“They can walk on a nail and they won’t feel it for days or know it’s there until they hear a tapping on the floor,” Armstrong says. “They can wear a hole in their feet the same way you and I wear a hole in a sock or shoe. They’ve lost that protective sensation of pain.”
About 15% of diabetics develop a foot ulcer. That’s when the real danger sets in, says Dr. Joseph L. Mills, a vascular surgeon at the University of Arizona.
“We often don’t see these patients until they have a problem,” he says.
“They come in too late, and they lose a leg.”
Doctors can do more, too. For example, they need to ask diabetic patients to remove their shoes and socks during checkups, says Dr. Gerry Rayman, an expert on diabetic feet at Ipswich Hospital in Britain. Physicians are also too quick to recommend amputation, he says, when they should first try limb-sparing surgery to restore circulation in the leg, such as bypass surgery or angioplasty. Until recently, such surgery had been considered too complex.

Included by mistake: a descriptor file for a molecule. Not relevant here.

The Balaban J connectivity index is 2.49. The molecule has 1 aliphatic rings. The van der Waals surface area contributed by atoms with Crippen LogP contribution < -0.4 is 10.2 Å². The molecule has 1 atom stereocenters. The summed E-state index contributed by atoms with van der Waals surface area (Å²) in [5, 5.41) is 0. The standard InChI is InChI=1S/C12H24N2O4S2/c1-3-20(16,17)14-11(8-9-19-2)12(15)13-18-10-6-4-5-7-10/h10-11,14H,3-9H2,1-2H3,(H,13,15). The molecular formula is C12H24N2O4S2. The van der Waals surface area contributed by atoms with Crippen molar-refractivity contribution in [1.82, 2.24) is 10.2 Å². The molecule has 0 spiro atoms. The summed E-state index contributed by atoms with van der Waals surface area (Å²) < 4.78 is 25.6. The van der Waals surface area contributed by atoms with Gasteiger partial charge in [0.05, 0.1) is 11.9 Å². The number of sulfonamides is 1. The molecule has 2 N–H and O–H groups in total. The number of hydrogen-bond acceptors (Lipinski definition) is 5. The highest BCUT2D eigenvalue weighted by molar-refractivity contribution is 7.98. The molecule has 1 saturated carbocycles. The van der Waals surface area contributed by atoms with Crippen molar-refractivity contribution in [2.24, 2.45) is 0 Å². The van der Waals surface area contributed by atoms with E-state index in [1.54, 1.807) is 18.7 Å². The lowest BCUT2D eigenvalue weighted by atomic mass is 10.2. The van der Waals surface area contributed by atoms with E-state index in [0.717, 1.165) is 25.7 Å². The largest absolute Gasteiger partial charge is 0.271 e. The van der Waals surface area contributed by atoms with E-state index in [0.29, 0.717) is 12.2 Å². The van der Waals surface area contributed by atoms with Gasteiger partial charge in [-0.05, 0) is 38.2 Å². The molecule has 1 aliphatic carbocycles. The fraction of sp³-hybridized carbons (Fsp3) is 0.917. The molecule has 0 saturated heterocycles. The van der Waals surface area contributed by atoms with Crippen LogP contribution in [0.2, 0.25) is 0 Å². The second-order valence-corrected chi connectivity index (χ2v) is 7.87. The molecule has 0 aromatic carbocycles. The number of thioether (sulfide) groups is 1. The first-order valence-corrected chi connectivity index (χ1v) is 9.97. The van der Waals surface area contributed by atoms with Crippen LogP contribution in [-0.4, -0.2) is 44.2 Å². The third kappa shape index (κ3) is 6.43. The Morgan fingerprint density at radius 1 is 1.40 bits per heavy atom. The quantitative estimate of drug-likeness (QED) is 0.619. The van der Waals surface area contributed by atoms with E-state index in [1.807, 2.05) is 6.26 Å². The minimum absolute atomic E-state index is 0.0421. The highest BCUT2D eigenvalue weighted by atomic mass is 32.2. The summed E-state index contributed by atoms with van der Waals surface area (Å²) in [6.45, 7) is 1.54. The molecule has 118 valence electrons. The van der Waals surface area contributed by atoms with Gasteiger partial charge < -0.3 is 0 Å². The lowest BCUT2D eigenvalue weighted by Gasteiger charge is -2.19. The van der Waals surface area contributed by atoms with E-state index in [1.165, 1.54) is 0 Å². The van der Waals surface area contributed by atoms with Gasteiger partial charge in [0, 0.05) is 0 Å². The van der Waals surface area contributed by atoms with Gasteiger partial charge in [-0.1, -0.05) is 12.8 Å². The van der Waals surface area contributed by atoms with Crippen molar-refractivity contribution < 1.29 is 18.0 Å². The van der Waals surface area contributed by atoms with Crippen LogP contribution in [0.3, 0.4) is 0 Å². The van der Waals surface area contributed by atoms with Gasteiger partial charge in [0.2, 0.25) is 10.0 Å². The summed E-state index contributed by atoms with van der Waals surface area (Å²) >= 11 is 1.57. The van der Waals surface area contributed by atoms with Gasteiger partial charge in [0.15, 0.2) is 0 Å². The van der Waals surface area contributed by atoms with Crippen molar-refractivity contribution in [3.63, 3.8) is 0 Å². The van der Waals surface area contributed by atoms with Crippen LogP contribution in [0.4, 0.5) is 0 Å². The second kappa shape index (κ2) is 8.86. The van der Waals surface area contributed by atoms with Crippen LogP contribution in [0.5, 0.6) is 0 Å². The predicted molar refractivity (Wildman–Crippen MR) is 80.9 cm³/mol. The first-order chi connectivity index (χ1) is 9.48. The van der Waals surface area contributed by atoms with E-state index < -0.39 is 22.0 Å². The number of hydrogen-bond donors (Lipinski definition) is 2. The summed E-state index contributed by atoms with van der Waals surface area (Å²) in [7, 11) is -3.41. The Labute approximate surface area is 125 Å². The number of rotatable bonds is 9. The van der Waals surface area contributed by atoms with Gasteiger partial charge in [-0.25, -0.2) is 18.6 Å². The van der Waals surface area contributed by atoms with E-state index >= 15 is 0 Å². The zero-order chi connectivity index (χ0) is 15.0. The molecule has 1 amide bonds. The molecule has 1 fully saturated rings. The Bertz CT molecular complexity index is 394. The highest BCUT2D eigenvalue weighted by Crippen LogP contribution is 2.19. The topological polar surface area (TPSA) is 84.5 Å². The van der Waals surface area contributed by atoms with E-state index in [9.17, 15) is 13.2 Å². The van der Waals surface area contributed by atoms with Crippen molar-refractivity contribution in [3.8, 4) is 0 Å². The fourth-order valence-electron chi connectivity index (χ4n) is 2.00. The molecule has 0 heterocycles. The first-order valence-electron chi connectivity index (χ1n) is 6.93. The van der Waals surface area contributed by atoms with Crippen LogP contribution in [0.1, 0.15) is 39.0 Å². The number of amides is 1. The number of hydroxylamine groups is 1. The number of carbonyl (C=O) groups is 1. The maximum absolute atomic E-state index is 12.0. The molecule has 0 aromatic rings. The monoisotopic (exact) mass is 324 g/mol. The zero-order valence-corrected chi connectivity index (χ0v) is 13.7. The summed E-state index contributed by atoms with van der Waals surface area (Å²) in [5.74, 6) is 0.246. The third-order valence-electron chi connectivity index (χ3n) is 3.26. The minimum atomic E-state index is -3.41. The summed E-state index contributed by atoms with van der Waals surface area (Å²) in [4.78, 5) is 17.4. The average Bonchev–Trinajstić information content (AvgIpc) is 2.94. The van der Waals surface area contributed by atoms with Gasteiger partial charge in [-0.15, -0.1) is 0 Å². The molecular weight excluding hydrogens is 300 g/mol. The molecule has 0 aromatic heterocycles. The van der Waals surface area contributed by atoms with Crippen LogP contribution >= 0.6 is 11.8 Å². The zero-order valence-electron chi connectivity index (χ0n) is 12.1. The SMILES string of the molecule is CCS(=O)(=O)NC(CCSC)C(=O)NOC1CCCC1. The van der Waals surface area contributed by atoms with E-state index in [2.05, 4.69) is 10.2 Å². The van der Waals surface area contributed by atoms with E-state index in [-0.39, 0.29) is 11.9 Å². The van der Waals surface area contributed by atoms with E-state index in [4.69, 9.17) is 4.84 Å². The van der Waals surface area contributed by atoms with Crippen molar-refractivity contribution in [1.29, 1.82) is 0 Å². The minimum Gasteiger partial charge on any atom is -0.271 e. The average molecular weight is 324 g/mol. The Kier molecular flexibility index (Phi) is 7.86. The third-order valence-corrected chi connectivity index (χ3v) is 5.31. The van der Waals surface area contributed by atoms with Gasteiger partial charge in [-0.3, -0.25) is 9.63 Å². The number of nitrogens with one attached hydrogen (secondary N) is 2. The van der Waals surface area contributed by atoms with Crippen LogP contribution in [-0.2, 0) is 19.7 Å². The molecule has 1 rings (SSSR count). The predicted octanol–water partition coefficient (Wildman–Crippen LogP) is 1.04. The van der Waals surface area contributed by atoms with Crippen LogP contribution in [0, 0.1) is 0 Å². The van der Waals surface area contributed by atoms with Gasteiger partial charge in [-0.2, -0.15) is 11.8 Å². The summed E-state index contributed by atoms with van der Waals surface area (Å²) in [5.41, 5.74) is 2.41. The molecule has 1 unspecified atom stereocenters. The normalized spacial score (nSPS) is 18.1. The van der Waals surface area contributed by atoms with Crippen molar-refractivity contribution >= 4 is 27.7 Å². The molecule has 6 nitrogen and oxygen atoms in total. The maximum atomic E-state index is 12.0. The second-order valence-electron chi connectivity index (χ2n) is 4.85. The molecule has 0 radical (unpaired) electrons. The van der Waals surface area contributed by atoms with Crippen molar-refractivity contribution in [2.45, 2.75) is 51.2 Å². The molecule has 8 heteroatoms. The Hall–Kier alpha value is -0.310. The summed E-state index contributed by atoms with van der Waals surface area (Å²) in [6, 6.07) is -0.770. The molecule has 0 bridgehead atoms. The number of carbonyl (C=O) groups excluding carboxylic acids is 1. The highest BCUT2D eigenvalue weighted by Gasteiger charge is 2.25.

Rayman reported a 73% reduction in diabetic amputations at Ipswich Hospital from 1995 to 2005.
Sweden has seen a similar drop in diabetic amputations -- 78%, even as diabetes rates have risen -- because it has emphasized ulcer prevention and more aggressive treatment to restore blood flow in the leg, Dr. Jan Apelqvist of University Hospital of Malmo reported Thursday at the Diabetic Foot Global Conference.
Gilbert Merrill of Oxnard, 73, swears by circulation-improving surgery. The retired federal worker, who was diagnosed with diabetes 25 years ago, noticed tingling in his toes a few years ago and, several months later, a tiny cut on a right toe.
He sought treatment at a wound care center, but the ulcer became larger. The toes on his left foot also became inflamed.
He was told the right toe should be amputated. “But they told me they couldn’t guarantee it would heal. If it doesn’t heal, they would have to cut off more of my foot, and they might amputate up to my knee,” Merrill recalled.